DMA Seeks Balance in Legislation to Protect Social Security Numbers for Legitimate Business Purposes
July 18, 2007 — As Congress continues to seek ways to protect Americans from fraud and identity theft, the Direct Marketing Association (DMA) is asking legislators to adopt a balanced proposal that prohibits the open purchase, sale, and display of Social Security numbers (SSNs), but protects the use of this critical information for legitimate business purposes.
In a letter to the US House of Representatives Committee on Ways and Means in advance of a hearing today, DMA urged legislators to include important exceptions in the current language of the Social Security Number Privacy and Identity Theft Prevention Act of 2007 (H.R. 3046).
DMA supports the goals of this legislation, and strongly encourages strict safeguards for SSNs and other sensitive data that could, in the wrong hands, be used to commit fraud and identity theft. However, the Association expressed concern that as currently written, H.R. 3046 would inadvertently prohibit access to critical information necessary by the business community in its efforts to prohibit fraud.
In the letter, Steven K. Berry, DMA’s executive vice president for government affairs and corporate responsibility, noted that many companies, including the fraud divisions of retailers and financial institutions, routinely rely on SSNs to accurately match information from applications and transactions with data from information service providers to detect fraudulent activity. These tools, Berry added, are particularly important as remote transactions continue to gain in popularity.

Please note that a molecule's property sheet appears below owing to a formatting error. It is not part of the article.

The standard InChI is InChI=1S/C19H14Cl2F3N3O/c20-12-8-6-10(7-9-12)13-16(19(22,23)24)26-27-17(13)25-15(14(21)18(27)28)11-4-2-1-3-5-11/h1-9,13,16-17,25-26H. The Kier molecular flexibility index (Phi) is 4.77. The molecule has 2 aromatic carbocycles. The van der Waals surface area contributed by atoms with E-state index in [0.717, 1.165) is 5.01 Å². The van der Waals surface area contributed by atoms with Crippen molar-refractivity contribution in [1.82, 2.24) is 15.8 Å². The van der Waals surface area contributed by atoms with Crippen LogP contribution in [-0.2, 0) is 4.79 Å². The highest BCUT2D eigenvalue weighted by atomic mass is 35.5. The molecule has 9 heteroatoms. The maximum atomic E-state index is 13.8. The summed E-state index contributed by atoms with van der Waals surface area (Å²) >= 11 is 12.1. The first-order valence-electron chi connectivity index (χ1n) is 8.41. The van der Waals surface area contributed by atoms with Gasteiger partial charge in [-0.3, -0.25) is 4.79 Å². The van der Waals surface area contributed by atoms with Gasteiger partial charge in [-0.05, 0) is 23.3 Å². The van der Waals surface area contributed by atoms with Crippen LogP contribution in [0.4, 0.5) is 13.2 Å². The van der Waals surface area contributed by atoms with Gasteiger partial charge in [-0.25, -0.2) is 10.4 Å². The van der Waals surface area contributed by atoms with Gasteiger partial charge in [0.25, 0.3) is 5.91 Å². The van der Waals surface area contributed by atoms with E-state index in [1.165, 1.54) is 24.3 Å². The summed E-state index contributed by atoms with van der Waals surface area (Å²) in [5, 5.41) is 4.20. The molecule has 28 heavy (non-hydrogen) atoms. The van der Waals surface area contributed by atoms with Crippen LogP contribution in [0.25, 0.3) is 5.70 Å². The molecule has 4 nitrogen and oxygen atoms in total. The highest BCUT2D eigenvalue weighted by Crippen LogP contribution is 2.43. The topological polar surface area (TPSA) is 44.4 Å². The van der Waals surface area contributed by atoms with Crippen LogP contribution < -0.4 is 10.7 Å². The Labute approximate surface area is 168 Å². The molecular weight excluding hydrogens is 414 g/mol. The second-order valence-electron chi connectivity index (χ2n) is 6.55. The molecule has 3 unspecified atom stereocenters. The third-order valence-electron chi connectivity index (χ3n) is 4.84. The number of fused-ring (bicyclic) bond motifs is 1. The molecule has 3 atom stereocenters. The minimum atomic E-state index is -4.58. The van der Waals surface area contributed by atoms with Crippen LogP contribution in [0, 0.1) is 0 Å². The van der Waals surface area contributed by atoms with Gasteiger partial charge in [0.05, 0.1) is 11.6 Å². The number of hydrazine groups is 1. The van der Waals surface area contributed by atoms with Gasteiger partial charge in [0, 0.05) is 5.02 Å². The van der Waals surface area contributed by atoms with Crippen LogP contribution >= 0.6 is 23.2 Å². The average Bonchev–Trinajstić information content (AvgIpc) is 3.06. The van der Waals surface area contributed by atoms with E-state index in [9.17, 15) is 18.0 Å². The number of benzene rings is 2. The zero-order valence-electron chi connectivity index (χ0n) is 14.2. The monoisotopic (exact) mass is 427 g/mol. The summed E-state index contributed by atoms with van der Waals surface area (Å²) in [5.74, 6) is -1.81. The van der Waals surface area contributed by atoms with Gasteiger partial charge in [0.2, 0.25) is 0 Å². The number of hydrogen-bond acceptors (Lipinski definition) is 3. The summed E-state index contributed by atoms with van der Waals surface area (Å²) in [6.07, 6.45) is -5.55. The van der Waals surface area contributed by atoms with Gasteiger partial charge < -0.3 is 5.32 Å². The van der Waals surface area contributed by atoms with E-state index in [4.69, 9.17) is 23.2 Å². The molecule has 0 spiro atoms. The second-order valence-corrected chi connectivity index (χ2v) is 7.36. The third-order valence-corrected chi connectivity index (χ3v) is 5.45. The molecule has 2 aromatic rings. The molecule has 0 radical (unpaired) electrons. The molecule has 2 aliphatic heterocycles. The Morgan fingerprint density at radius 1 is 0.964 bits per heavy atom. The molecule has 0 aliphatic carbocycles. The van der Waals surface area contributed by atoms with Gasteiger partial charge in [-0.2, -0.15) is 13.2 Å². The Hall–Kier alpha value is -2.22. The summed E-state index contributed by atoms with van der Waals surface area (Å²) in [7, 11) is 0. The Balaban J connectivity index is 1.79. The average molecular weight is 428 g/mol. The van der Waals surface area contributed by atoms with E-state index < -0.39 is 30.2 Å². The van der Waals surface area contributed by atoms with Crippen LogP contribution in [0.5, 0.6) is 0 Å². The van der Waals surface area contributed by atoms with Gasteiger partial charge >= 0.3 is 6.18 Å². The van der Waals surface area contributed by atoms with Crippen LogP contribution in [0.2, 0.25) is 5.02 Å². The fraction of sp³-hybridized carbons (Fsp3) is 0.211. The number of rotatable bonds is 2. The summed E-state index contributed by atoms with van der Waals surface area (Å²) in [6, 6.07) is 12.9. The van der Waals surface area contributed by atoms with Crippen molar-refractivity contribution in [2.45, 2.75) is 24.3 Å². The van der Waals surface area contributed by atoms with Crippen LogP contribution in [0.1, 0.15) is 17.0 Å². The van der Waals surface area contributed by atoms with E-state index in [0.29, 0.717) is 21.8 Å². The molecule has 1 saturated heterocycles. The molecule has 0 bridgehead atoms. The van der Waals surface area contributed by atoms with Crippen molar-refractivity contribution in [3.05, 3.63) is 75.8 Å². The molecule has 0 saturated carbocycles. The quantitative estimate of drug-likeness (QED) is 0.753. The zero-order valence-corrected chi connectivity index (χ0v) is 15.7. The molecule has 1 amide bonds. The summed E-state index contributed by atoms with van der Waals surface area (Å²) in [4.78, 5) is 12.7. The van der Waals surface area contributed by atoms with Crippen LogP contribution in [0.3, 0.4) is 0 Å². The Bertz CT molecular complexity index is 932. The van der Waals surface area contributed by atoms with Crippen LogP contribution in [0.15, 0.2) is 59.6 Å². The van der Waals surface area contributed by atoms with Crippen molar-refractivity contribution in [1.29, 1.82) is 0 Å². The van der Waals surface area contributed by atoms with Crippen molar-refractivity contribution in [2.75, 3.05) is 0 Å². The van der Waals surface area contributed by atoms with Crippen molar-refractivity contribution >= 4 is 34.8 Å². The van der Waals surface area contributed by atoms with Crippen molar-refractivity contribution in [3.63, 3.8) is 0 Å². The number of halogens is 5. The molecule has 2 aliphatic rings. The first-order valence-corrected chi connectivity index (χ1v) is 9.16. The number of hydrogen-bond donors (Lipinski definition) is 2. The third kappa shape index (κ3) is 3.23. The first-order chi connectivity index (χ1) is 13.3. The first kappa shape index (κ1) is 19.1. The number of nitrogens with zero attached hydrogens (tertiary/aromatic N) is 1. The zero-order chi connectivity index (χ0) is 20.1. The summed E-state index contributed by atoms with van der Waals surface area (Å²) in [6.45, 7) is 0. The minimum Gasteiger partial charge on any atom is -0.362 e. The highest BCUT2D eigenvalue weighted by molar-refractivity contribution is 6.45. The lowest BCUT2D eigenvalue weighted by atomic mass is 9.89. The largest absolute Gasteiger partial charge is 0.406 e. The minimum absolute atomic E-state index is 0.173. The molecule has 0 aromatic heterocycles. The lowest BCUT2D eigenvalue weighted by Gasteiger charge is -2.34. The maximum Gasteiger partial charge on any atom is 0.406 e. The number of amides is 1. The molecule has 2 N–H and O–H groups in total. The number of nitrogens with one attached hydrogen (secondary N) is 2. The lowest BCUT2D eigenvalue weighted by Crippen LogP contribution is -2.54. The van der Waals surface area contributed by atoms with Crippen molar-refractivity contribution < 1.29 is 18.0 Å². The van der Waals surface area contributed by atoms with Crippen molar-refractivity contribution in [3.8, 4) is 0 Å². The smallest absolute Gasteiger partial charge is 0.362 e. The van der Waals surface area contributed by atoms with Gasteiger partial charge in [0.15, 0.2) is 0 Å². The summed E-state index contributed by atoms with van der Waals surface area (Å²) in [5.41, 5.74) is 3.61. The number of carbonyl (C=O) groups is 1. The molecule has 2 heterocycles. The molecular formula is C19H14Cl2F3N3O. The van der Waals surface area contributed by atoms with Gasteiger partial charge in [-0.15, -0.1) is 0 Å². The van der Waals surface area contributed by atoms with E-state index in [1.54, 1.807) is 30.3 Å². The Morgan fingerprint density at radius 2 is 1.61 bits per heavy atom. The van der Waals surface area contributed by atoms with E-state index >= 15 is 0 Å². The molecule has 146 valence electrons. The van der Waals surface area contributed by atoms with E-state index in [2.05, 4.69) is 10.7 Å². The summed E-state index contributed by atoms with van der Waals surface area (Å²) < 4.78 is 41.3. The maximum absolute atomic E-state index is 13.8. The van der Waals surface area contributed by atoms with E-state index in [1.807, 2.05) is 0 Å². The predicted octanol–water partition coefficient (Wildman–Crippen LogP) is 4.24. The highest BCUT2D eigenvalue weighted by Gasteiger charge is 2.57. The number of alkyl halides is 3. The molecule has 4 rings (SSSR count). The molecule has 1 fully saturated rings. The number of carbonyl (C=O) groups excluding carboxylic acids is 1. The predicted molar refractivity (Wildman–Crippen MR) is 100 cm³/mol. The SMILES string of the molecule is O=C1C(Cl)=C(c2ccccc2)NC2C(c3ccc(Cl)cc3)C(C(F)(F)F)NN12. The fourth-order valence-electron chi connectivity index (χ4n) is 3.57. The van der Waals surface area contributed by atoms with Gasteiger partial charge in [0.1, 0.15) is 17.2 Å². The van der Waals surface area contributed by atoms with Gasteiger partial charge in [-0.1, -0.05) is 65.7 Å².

Several of DMA’s service provider members are the leading providers of such tools to the cross-section of industries that deal directly with consumers.
“We believe that it is critical to balance the important goals of limiting the SSN with the need to preserve important tools and practices that help businesses and protect consumers,” said Berry. “We are concerned that H.R. 3046 goes too far in its restrictions in a manner that will limit these important tools. We believe that these limitations could hurt our members’ ability to combat fraud and to authenticate customers. This could, in turn, ultimately hurt consumers — clearly not the intent of the legislation.”
Specifically, DMA is seeking an exemption in the bill that would preserve critical business-to-business uses of SSNs for fraud-detection purposes. DMA’s individual request to the House committee today echoes similar positions set forth in a letter signed jointly by DMA, the Consumer Data Industry Association, the US Chamber of Commerce, and other trade associations.
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